Summary: Researchers have discovered a mechanism linking high sugar consumption to the risk of Alzheimer’s disease. The study found that elevated blood glucose and sugar levels can lead to the buildup of amyloid plaques in the brain — a hallmark of Alzheimer’s.
The study also revealed the role of neuronal ATP-sensitive potassium channels, or KATP channels, in this process. The manipulation of these channels may provide a new therapeutic approach to Alzheimer’s disease.
- High blood sugar and high blood sugar levels increase the risk of Alzheimer’s by encouraging the accumulation of amyloid plaques in the brain.
- The research team identified ATP-sensitive potassium channels (KATP channels) on neurons that link metabolic changes to amyloid-beta production in the brain.
- Pharmacological control of these KATP channels in diabetic and pre-diabetic patients may have potential therapeutic benefits.
Source: Wake Forest University
It is known that people with type 2 diabetes have a higher risk of developing Alzheimer’s disease, but the reason is not fully understood and is an ongoing area of research.
Now, Wake Forest University School of Medicine scientists have discovered a new mechanism that shows that increased sugar and blood glucose levels are enough to cause amyloid plaques to build up in the brain, which increases the risk of Alzheimer’s disease. Amyloid plaques are made up of toxic proteins in the brain.
The findings of the study are available online JCI Insight.
Shannon McAuley, Ph.D. “We need a better understanding of the metabolic changes in diabetes that accelerate the pathological process in the brains of individuals who are at risk of developing Alzheimer’s disease or who are already on their way to a diagnosis of Alzheimer’s disease.” Associate Professor of Physiology and Pharmacology at Wake Forest University School of Medicine and principal investigator of the study.
Using a mouse model, the research team showed that more amyloid plaques formed when given sugar water than regular drinking water. They also found that high blood sugar levels increase amyloid-beta production in the brain.
“This finding is very important because it shows that excessive sugar intake is enough to increase the risk of amyloid plaques and Alzheimer’s disease,” said Macaulay.
To further understand the molecular drivers of this phenomenon, the research team identified a metabolic sensor that links metabolic changes in neurons to neuronal firing and amyloid-beta production.
The sensors are known as adenosine triphosphate (ATP)-sensitive potassium channels or KATP Channels. ATP is the source of energy that all living cells need to survive.
These channels determine how much energy is available for healthy function. Disabling these sensors changes how the brain works.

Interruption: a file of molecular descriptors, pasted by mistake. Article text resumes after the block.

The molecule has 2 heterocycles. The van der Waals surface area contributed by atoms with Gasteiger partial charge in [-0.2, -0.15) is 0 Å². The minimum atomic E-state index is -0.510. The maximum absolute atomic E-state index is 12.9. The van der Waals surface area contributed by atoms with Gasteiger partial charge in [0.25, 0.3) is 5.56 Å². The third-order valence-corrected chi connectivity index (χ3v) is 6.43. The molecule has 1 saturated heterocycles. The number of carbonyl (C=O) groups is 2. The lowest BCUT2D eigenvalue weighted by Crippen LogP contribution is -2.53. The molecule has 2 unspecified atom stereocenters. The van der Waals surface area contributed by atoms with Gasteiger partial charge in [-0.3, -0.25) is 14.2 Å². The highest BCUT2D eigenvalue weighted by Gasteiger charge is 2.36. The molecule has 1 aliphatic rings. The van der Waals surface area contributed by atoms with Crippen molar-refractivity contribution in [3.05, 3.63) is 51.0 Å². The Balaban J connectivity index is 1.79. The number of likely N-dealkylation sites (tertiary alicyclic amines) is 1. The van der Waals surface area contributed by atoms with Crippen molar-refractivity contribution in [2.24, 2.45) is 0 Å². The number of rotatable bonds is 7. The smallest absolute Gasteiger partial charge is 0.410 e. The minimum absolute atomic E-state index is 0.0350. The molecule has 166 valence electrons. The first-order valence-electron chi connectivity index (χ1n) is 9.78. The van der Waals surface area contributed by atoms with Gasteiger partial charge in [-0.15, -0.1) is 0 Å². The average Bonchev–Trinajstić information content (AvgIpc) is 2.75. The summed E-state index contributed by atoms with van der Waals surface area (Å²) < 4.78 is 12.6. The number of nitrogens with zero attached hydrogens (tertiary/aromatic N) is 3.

“Using genetic techniques in mice, we removed these sensors from the brain and showed that the increase in blood sugar levels stopped the increase in amyloid-beta levels or amyloid plaque formation,” said Macaulay.
Next, researchers examined the expression of these metabolic sensors in human Alzheimer’s disease brains and again found that the expression of these channels changes with the diagnosis of Alzheimer’s disease.
According to Macauley, the research suggests that these metabolic sensors may play a role in the development of Alzheimer’s disease and could eventually lead to new treatments.
“The most surprising thing about these KATP channels may hold therapeutic value in reducing amyloid-beta pathology in diabetic and pre-diabetic patients,” said Macaulay.
So Alzheimer’s disease research news
Author: Mira Wright
Source: Wake Forest University
Contact: Mira Wright – Wake Forest University
Image: Image credited to Neuroscience News.
Preliminary study: Open Access.
“KATP channels are important for glucose-dependent increases in amyloid-β and Alzheimer’s disease-related pathology.” Shannon Macaulay, et al JCI Insight
KATP channels are important for glucose-dependent increases in amyloid-β and Alzheimer’s disease-related pathology.
Elevated blood glucose levels, or hyperglycemia, may increase brain activation and amyloid-β (Aβ) release, providing a mechanistic link between type 2 diabetes and Alzheimer’s disease (AD).
Because the cellular mechanisms that regulate this relationship are not well understood, we investigated whether it is ATP-sensitive potassium (K).ATP) channels, which couple changes in energy supply to cellular excitability, play a role in AD pathogenesis.
First, we show K.ATP Channel subunits Kir6.2/KCNJ11 and SUR1/ABCC8 They are expressed in excitatory and inhibitory neurons and cortical expression in the human brain. KCNJ11 And ABCC8 Altered AD pathology in humans and mice.
Next, we examined neuronal K deletion.ATP Channel activity disrupts the relationship between metabolism, sensitivity, and Aβ pathology in a novel mouse model of cerebral amyloidosis and neuronal K.ATP Channel removal (ie, amyloid precursor protein [APP]/PS1 kir6.2–/– mouse).
Using both acute and chronic paradigms, we show that Kir6.2-K.ATP channels are metabolic sensors that regulate hyperglycemia-dependent interstitial fluid levels of Aβ, amyloidogenic processing of APP, and amyloid plaque formation.
These studies identify a new role for Kir6.2-K.ATP channels in AD and suggest pharmacological manipulation of Kir6.2-kATP channels hold therapeutic promise in reducing Aβ pathology in patients with diabetes or prediabetes.